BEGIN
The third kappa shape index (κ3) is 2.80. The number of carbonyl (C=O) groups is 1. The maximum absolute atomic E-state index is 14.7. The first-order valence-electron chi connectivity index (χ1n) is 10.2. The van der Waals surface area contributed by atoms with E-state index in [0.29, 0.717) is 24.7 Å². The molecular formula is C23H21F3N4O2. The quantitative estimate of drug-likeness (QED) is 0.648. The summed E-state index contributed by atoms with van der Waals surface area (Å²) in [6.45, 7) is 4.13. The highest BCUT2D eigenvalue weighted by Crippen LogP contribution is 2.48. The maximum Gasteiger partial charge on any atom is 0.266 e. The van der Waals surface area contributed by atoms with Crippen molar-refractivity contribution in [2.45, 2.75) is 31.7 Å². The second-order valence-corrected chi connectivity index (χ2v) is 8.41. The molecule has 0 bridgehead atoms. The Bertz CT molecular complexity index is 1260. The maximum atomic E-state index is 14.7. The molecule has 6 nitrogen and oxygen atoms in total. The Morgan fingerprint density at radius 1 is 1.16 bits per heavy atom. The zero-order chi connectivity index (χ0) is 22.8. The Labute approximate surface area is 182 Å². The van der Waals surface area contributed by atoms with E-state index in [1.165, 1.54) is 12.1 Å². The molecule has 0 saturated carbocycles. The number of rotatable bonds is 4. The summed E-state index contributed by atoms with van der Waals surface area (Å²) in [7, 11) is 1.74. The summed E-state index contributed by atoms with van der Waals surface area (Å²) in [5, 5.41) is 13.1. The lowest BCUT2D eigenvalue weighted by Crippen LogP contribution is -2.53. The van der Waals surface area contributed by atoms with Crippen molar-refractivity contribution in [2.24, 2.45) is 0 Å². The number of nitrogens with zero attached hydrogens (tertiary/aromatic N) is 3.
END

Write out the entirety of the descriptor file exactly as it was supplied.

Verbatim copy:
The third kappa shape index (κ3) is 2.80. The number of carbonyl (C=O) groups is 1. The maximum absolute atomic E-state index is 14.7. The first-order valence-electron chi connectivity index (χ1n) is 10.2. The van der Waals surface area contributed by atoms with E-state index in [0.29, 0.717) is 24.7 Å². The molecular formula is C23H21F3N4O2. The quantitative estimate of drug-likeness (QED) is 0.648. The summed E-state index contributed by atoms with van der Waals surface area (Å²) in [6.45, 7) is 4.13. The highest BCUT2D eigenvalue weighted by Crippen LogP contribution is 2.48. The maximum Gasteiger partial charge on any atom is 0.266 e. The van der Waals surface area contributed by atoms with Crippen molar-refractivity contribution in [2.45, 2.75) is 31.7 Å². The second-order valence-corrected chi connectivity index (χ2v) is 8.41. The molecule has 0 bridgehead atoms. The Bertz CT molecular complexity index is 1260. The maximum atomic E-state index is 14.7. The molecule has 6 nitrogen and oxygen atoms in total. The Morgan fingerprint density at radius 1 is 1.16 bits per heavy atom. The zero-order chi connectivity index (χ0) is 22.8. The Labute approximate surface area is 182 Å². The van der Waals surface area contributed by atoms with E-state index in [1.165, 1.54) is 12.1 Å². The molecule has 0 saturated carbocycles. The number of rotatable bonds is 4. The summed E-state index contributed by atoms with van der Waals surface area (Å²) in [7, 11) is 1.74. The summed E-state index contributed by atoms with van der Waals surface area (Å²) in [5, 5.41) is 13.1. The lowest BCUT2D eigenvalue weighted by Crippen LogP contribution is -2.53. The van der Waals surface area contributed by atoms with Crippen molar-refractivity contribution in [2.24, 2.45) is 0 Å². The number of nitrogens with zero attached hydrogens (tertiary/aromatic N) is 3.